During our exploration of thankfulness a few weeks ago, children were introduced to drawing with a variety of materials: crayons, colored pencils and pastels. These first drawings included a plethora of subjects: our families, our friends and our favorite things to name a few. To expand upon our drawing experience, over the last week the children have had the added provocation of mirrors and their school portraits. We asked the children what they think we mean when we say that we are going to make a self-portrait.
Here are some of their thoughts:
Mimi: I draw people.
Ford: You put yourself in it.
Before beginning our self-portraits, we also read the story Hair Love by Matthew A. Cherry. In the story, a little girl named Zuri is excited for the special day when her mom is coming home after being away for a while and she wants to make sure that her hair is beautiful. In the story, her daddy tries his best to style her hair just right. She sees herself in the bathroom mirror as he is styling her hair in many different ways. Before drawing ourselves, each child was encouraged to look at themselves in a mirror and notice the details of their appearance.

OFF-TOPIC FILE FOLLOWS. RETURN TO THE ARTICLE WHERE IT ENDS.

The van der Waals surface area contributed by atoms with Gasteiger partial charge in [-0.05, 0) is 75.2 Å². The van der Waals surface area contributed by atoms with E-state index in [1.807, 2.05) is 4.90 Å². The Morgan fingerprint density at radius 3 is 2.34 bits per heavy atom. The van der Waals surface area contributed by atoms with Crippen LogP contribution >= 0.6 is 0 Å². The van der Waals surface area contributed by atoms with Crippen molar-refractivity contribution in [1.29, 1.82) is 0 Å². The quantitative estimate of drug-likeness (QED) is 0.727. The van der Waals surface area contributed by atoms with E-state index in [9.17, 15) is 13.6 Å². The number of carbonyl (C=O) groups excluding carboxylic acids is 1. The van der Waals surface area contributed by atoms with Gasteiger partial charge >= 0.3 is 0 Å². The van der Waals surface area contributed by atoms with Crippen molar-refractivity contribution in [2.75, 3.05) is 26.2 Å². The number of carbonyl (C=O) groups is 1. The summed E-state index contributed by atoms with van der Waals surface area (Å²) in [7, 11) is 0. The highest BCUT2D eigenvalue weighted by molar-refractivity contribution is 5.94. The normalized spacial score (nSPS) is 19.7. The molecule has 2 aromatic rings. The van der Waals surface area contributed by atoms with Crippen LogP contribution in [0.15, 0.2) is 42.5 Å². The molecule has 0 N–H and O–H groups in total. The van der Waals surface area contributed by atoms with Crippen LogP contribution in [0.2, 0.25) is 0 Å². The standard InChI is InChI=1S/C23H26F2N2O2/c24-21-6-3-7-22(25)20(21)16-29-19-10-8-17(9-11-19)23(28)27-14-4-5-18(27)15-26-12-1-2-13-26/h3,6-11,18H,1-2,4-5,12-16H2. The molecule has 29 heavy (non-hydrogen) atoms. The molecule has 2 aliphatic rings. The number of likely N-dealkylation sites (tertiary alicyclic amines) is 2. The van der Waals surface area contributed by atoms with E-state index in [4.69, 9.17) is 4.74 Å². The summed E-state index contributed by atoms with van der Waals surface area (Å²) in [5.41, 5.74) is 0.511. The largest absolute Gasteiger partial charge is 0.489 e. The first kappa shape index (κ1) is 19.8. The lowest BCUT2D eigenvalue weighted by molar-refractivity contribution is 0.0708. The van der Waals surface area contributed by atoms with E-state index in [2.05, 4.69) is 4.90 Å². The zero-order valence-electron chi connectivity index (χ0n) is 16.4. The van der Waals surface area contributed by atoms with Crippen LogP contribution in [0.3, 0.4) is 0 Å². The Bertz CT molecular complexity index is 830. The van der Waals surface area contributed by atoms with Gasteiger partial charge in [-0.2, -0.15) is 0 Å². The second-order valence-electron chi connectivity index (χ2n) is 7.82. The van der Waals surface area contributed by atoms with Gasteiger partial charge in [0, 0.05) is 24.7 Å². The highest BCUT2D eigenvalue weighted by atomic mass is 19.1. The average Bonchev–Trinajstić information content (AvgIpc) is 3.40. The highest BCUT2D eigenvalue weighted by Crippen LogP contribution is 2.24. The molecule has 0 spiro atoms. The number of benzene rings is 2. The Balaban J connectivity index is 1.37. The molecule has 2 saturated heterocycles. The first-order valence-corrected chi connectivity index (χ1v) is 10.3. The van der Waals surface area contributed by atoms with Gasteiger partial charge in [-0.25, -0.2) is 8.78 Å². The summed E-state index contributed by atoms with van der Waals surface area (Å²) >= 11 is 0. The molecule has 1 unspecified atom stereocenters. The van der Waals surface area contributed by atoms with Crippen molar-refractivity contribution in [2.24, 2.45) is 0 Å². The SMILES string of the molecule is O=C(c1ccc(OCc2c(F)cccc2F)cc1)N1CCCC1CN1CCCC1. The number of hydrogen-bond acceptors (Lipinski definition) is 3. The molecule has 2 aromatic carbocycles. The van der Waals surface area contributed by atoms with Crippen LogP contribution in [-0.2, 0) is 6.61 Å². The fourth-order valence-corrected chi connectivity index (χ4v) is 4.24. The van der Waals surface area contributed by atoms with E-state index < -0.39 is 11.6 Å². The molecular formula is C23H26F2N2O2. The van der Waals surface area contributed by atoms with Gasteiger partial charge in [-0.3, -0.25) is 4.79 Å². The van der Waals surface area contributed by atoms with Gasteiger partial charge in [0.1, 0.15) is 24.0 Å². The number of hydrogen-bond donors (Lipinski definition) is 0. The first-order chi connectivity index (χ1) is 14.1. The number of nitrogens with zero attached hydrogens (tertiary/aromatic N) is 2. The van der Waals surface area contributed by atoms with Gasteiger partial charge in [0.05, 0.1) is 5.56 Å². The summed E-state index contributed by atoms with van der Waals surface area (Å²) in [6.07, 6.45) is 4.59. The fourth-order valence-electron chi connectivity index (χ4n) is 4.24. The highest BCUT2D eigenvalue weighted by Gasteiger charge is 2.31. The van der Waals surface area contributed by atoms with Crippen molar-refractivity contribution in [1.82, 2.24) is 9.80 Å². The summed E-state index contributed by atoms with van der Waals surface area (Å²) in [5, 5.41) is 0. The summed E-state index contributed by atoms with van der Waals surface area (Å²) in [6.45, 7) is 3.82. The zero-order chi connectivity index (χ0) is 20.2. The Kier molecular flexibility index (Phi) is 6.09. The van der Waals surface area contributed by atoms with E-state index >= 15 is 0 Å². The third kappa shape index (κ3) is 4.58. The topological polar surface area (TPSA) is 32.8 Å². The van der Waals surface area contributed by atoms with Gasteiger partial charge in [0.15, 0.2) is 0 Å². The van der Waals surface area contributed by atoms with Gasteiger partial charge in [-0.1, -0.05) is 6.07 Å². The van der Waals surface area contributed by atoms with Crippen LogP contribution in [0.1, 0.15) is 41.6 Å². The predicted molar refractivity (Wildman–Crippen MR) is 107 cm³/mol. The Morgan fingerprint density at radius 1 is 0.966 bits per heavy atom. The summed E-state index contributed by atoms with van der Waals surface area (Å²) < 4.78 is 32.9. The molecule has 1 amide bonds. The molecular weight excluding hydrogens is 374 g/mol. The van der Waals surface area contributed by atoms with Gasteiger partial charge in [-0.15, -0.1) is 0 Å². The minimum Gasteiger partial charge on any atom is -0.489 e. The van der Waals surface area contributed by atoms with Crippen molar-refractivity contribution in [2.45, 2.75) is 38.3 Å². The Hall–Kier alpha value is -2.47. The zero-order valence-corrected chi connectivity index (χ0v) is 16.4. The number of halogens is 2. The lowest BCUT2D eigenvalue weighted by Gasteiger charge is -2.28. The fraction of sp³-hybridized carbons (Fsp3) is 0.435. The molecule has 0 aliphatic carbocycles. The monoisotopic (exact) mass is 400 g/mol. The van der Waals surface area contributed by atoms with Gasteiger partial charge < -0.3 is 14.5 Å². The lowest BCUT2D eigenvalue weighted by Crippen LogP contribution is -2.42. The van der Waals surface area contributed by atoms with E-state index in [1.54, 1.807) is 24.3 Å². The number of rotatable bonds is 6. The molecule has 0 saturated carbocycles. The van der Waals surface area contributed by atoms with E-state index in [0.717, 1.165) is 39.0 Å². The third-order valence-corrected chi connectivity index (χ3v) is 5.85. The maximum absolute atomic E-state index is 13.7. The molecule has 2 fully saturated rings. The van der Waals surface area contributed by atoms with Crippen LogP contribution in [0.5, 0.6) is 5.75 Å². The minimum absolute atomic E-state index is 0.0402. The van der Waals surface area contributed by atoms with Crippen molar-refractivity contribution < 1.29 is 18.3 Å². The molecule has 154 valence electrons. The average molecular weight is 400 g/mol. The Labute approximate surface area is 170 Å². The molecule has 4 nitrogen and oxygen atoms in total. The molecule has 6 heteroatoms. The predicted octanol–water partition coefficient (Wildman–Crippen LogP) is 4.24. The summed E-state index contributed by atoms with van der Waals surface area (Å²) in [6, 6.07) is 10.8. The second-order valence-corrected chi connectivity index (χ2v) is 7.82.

Fay: I did me. I did green because I love green! I have brown and white (looking into the mirror and referring to her eyes).
Cal: I see big eyes. And I see my face and my mask.
Ragnar looking in the mirror: I see green.
Bailee and Louisa shared a mirror and talked about each other's facial features before beginning their self-portraits.
While children were drawing, many narrated what they were thinking and the process of their drawing:
Ramsey: I make a circle. Black, because I wanna make a blue circle, because I see blue in my shirt.
Ford: I gonna make white, my hair. I see white in my eyes. I make blue-right here (pointing to the blue zipper on his vest). That so easy I just.
Ragnar used the pastels and commented on the texture of the pastel on the paper: I scraped it. It’s soft. I sitting here (at the studio table).
Cal: I went around and around and around.
Fay: I making a dress. I’m making the arm here (pointing to a shape on her self-portrait).
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